Una Gott is a proud member of Sandy Lake First Nation. Although she originally came from Chemawawin Cree Nation, she has called Sandy Lake home for that last 20 years. She is a mother to two very special boys and it is because of them that she worked hard to get where she is in life. She recently published a fictional novel with plans to continue as an Indigenous author. She graduated from Confederation College in 2015 studying Police Foundations; it was when she returned to her community, she became the Community Energy Advisor. Una started out at the Remote Energy Readiness Program with Wataynikaneyap Power, which later became the Community Liaison program with Opiikapawiin Services LP. She has been working as the Community Liaison for six years. She is also a very active person in her community through volunteer work the most prominent being coaching Little League. Una is firm believer in leaving the world a better place for our children. She lives to inspire others and tries to set good examples whenever she can. While it was not what she planned for her life, she truly enjoys working in the energy sector. She loves working towards a goal and the learning journey that comes with it. When she is not working, writing or coaching, Una fills her time with traditional crafts such as beadwork, making moccasins and baby wrap-arounds.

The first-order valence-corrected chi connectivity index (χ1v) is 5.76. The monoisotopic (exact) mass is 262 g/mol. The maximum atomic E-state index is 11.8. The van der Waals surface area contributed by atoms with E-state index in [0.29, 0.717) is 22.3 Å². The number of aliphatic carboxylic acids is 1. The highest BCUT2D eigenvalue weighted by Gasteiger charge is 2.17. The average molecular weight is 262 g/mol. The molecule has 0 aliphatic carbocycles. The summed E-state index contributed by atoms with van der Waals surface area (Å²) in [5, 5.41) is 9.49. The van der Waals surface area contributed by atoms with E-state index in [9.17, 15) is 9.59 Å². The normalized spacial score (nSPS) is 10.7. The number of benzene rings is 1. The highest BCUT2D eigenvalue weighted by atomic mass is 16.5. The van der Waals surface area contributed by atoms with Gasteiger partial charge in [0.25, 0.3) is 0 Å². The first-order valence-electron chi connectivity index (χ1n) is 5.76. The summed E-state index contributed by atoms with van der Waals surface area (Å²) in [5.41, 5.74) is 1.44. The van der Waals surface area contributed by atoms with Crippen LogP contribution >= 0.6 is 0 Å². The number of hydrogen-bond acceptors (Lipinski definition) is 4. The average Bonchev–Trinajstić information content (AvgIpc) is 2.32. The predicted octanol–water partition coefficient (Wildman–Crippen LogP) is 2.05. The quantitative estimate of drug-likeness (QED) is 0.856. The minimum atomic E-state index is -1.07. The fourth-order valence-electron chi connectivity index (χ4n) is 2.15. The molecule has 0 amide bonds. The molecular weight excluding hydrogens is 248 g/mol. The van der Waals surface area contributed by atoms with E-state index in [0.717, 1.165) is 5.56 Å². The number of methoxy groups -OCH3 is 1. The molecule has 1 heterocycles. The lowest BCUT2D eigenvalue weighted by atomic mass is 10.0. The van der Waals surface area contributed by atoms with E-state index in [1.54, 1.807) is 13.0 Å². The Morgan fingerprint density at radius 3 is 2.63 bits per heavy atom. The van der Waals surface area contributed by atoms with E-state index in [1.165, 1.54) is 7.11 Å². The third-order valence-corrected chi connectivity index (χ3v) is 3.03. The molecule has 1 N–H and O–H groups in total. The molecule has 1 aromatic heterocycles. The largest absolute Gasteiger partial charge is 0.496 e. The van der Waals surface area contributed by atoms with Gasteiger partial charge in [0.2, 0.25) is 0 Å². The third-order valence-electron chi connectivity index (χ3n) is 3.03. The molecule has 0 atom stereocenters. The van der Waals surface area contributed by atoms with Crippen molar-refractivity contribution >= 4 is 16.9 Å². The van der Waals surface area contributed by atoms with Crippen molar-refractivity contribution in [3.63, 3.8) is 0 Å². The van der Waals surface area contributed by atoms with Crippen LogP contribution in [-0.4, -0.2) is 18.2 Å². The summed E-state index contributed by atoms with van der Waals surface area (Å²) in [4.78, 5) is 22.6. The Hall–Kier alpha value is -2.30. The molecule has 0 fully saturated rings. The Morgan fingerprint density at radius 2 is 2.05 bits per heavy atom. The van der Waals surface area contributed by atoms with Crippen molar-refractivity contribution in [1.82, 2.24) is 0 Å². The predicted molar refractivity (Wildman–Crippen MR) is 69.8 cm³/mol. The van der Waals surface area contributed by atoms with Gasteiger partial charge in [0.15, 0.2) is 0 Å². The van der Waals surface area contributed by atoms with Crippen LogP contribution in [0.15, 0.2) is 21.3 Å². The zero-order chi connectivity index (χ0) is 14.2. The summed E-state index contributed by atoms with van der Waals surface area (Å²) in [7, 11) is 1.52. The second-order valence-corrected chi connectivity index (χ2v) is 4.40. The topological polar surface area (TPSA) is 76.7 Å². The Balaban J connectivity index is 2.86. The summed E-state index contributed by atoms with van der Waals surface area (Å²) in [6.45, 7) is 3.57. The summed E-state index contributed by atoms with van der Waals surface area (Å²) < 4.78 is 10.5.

Wesley Lines

Yellowknives Dene First Nation

Wesley Lines is a member of Yellowknives Dene First Nation and grew up in Ndilǫ, Northwest Territories. He is an Electrical Engineer working at BC Hydro. Wesley holds a master’s degree in Clean Energy Engineering from the University of British Columbia and is a Certified Energy Manager. 

He’s very passionate about developing clean energy projects to offset diesel consumption in off-grid communities. He believes these projects can greatly reduce greenhouse gas emissions, reduce the likelihood of environmental spills, reduce energy costs, and bring economic prosperity to Indigenous Nations. He is keenly interested in the technical and economic modeling of integrating high penetration renewables with battery storage in diesel microgrids. 

Holly Johnson

Haida Gwaii

Holly is employed by Skidegate Band Council on Haida Gwaii as a Climate Action Coordinator. Holly’s focus is planning, and coordination of energy and climate activities and deliverables associated with capacity building, clean energy, demand side management and community engagement. She is very enthusiastic about learning about new renewable technologies and is passionate about energy and doing her part to preserve the environment for future generations. During her spare time, Holly is out exploring the beautiful environment on Haida Gwaii and loves photography.